Ultimate Quick Tips Reference Checklist

I’ve done a lot of reading of other blogs, books, and I’ve talked to a lot of people for many hours about ultimate. In all of that time, I’ve come up with a bit of a quick reference checklist that I think will help any level of player, captain and team before going into a practice, game, and especially a tournament.

Let me know what you think of my list of tips. What ones should I add?

  1. Shake the confidence of the other team by scoring on hucks

In Perfect Shape

How often do we head to a competition in perfect shape? Cardio is up, no injuries whatsover, well rested in terms of sleep and muscles, mentally fit as we can be, and no leftover twinge in that sprained ankle, pulled hamstring, or that torn ACL.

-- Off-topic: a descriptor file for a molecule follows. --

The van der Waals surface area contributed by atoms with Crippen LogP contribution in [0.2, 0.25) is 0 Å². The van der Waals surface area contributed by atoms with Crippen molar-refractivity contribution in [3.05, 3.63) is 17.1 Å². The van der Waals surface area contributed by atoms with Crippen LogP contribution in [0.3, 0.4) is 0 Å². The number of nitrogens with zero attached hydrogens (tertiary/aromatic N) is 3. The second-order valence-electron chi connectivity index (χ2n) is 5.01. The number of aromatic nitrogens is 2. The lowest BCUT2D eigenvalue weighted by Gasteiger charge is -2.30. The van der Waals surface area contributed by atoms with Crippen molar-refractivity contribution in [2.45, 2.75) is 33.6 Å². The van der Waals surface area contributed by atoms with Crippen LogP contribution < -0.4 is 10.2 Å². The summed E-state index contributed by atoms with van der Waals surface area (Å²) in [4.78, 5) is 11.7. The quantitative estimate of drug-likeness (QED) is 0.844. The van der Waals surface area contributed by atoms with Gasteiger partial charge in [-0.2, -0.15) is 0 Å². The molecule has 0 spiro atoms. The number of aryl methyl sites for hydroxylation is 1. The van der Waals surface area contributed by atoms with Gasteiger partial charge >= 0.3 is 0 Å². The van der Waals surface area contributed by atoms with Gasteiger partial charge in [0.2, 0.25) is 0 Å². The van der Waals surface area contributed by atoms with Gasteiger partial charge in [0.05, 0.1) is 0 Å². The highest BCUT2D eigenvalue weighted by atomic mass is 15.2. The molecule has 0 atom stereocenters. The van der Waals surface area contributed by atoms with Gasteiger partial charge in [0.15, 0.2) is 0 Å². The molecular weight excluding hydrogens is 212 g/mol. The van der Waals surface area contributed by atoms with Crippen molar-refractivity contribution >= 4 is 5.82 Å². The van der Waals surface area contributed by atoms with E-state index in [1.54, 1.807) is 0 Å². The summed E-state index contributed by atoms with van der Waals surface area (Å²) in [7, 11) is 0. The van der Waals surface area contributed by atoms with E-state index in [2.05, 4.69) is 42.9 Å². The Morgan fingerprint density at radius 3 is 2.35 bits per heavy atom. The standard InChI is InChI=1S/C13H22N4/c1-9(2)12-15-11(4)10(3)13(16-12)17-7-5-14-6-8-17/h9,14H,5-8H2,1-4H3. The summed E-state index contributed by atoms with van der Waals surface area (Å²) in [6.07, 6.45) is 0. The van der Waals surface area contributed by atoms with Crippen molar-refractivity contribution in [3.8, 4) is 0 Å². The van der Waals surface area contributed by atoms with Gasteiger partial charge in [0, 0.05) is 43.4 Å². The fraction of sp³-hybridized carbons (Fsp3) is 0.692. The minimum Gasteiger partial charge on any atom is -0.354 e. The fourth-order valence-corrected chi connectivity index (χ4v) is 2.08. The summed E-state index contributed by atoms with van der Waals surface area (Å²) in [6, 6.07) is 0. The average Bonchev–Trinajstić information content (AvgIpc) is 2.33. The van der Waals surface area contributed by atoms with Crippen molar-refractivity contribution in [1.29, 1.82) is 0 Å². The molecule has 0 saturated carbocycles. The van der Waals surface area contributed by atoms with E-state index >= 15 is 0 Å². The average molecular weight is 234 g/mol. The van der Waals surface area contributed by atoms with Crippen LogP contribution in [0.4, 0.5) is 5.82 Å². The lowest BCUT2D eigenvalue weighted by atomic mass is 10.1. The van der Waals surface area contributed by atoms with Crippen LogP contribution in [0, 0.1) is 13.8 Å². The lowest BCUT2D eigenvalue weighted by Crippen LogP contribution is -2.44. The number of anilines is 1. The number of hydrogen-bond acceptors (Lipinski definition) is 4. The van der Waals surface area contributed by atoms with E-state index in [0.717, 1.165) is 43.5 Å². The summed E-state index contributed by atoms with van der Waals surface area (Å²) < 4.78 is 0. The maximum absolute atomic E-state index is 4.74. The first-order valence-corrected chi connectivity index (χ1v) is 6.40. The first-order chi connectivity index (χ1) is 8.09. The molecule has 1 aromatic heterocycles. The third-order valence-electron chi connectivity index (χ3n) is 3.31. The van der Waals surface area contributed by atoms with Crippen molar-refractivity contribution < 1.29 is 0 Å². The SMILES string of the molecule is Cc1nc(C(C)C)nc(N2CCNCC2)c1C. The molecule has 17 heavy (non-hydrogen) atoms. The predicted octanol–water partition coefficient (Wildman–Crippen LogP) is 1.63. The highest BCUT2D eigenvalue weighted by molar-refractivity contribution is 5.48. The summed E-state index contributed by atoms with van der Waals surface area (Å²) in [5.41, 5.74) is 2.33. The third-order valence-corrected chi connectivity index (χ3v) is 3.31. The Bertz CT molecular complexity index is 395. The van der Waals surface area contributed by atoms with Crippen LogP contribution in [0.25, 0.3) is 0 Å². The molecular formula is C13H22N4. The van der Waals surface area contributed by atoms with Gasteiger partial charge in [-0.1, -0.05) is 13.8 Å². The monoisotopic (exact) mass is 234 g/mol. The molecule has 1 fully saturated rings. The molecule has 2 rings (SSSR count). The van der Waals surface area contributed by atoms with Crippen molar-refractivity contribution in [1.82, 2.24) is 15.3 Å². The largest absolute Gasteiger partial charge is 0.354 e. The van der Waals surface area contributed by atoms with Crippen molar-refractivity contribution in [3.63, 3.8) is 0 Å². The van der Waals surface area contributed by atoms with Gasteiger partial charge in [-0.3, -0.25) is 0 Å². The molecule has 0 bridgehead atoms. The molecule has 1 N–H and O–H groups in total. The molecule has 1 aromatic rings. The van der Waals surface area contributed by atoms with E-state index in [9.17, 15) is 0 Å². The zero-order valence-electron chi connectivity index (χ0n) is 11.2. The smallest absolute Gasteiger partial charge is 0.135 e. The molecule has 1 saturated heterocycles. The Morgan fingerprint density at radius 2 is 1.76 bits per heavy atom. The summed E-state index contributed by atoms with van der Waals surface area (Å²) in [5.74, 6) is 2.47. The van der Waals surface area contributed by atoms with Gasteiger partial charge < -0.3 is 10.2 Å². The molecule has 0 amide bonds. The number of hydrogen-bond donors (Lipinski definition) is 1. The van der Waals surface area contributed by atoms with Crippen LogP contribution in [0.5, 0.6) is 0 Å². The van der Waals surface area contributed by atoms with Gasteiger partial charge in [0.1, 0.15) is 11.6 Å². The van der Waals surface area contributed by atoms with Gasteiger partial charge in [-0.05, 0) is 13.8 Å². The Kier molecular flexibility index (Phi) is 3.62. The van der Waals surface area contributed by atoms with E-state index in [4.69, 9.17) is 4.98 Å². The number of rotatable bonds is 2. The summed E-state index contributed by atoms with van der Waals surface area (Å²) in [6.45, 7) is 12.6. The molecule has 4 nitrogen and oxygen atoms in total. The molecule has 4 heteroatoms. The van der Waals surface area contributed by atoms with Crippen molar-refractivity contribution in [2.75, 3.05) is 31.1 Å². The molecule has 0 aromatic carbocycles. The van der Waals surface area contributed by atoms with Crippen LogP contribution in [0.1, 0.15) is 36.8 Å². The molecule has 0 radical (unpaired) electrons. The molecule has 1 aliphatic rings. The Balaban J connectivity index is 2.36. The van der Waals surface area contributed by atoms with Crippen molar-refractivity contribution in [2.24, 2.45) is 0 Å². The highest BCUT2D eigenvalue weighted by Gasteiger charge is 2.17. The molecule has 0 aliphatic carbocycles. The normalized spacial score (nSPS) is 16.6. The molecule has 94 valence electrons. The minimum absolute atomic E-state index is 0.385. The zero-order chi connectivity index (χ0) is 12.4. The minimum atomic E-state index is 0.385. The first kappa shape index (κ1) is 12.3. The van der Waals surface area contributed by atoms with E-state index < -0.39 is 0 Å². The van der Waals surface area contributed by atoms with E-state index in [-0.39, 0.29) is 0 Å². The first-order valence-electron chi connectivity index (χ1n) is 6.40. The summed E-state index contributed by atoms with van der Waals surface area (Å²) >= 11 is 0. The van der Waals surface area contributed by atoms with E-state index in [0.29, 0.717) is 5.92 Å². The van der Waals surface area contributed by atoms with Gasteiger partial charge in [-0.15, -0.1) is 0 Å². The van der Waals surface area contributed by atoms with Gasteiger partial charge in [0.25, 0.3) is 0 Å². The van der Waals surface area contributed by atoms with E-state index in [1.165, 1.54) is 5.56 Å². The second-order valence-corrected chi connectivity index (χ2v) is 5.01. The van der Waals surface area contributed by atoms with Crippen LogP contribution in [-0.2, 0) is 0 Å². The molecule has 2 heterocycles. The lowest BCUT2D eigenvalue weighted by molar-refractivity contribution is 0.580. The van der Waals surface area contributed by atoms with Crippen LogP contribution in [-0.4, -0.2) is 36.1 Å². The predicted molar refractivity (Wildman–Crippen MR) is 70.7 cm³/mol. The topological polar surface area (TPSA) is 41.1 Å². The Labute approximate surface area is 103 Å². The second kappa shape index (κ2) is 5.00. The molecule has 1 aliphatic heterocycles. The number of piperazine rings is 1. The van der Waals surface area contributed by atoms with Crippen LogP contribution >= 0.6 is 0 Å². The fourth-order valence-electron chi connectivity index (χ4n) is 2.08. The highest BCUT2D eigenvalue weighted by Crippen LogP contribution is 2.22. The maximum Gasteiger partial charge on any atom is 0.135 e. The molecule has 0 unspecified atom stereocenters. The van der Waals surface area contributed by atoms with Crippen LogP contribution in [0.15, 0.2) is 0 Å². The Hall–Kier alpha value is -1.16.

I wish I could say that I was in perfect shape for the upcoming Canadian Ultimate Championships in Sherbrooke but the reality is that I am not. At fitness practice last week I felt like my quads wouldn’t kick in during sprints, likely because my hamstring was pulled and my SI joint was locked because I hadn’t seen my chiropractor recently.

Thoughts on the Pre Game Warmup

Ever since I started playing sports, one thing I’ve loved has been the pre game warmup. When I played hockey, we’d come onto the ice to ACDC, Metallia and Guns ‘n Roses and go through our warmup drills. I remember how pumped I’d get from doing the same drills before every game. It helped calm the nerves, helped me warm up and helped me get into the right mindset to focus on the game.

The same is true for any sport.

Basketball, volleyball, soccer can all have similar warmups to hockey with loud music and the usual warmup drills.